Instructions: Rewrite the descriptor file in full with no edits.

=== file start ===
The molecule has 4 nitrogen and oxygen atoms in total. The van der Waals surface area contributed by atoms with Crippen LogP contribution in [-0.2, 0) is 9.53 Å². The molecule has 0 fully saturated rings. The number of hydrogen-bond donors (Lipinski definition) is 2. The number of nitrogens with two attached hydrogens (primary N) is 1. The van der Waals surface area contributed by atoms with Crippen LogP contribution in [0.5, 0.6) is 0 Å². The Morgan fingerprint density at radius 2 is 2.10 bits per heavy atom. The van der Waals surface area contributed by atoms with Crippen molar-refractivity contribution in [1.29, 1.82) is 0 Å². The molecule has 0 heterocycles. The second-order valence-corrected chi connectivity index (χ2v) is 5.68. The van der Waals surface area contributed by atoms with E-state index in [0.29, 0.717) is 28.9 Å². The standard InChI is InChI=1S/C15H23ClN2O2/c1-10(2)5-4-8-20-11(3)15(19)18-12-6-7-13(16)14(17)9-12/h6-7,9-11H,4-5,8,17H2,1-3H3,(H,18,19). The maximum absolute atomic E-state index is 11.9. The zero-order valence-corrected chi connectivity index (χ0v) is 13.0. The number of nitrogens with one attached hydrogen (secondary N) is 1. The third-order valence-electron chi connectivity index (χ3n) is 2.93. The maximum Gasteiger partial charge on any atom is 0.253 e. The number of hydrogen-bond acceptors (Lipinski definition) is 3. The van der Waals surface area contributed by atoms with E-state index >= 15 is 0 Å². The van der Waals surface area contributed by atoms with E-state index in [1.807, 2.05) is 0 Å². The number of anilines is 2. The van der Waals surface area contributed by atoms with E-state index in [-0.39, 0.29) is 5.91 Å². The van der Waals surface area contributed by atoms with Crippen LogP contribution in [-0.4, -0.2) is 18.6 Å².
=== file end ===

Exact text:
The molecule has 4 nitrogen and oxygen atoms in total. The van der Waals surface area contributed by atoms with Crippen LogP contribution in [-0.2, 0) is 9.53 Å². The molecule has 0 fully saturated rings. The number of hydrogen-bond donors (Lipinski definition) is 2. The number of nitrogens with two attached hydrogens (primary N) is 1. The van der Waals surface area contributed by atoms with Crippen LogP contribution in [0.5, 0.6) is 0 Å². The Morgan fingerprint density at radius 2 is 2.10 bits per heavy atom. The van der Waals surface area contributed by atoms with Crippen molar-refractivity contribution in [1.29, 1.82) is 0 Å². The molecule has 0 heterocycles. The second-order valence-corrected chi connectivity index (χ2v) is 5.68. The van der Waals surface area contributed by atoms with E-state index in [0.29, 0.717) is 28.9 Å². The standard InChI is InChI=1S/C15H23ClN2O2/c1-10(2)5-4-8-20-11(3)15(19)18-12-6-7-13(16)14(17)9-12/h6-7,9-11H,4-5,8,17H2,1-3H3,(H,18,19). The maximum absolute atomic E-state index is 11.9. The zero-order valence-corrected chi connectivity index (χ0v) is 13.0. The number of nitrogens with one attached hydrogen (secondary N) is 1. The third-order valence-electron chi connectivity index (χ3n) is 2.93. The maximum Gasteiger partial charge on any atom is 0.253 e. The number of hydrogen-bond acceptors (Lipinski definition) is 3. The van der Waals surface area contributed by atoms with E-state index >= 15 is 0 Å². The van der Waals surface area contributed by atoms with E-state index in [1.807, 2.05) is 0 Å². The number of anilines is 2. The van der Waals surface area contributed by atoms with E-state index in [-0.39, 0.29) is 5.91 Å². The van der Waals surface area contributed by atoms with Crippen LogP contribution in [-0.4, -0.2) is 18.6 Å².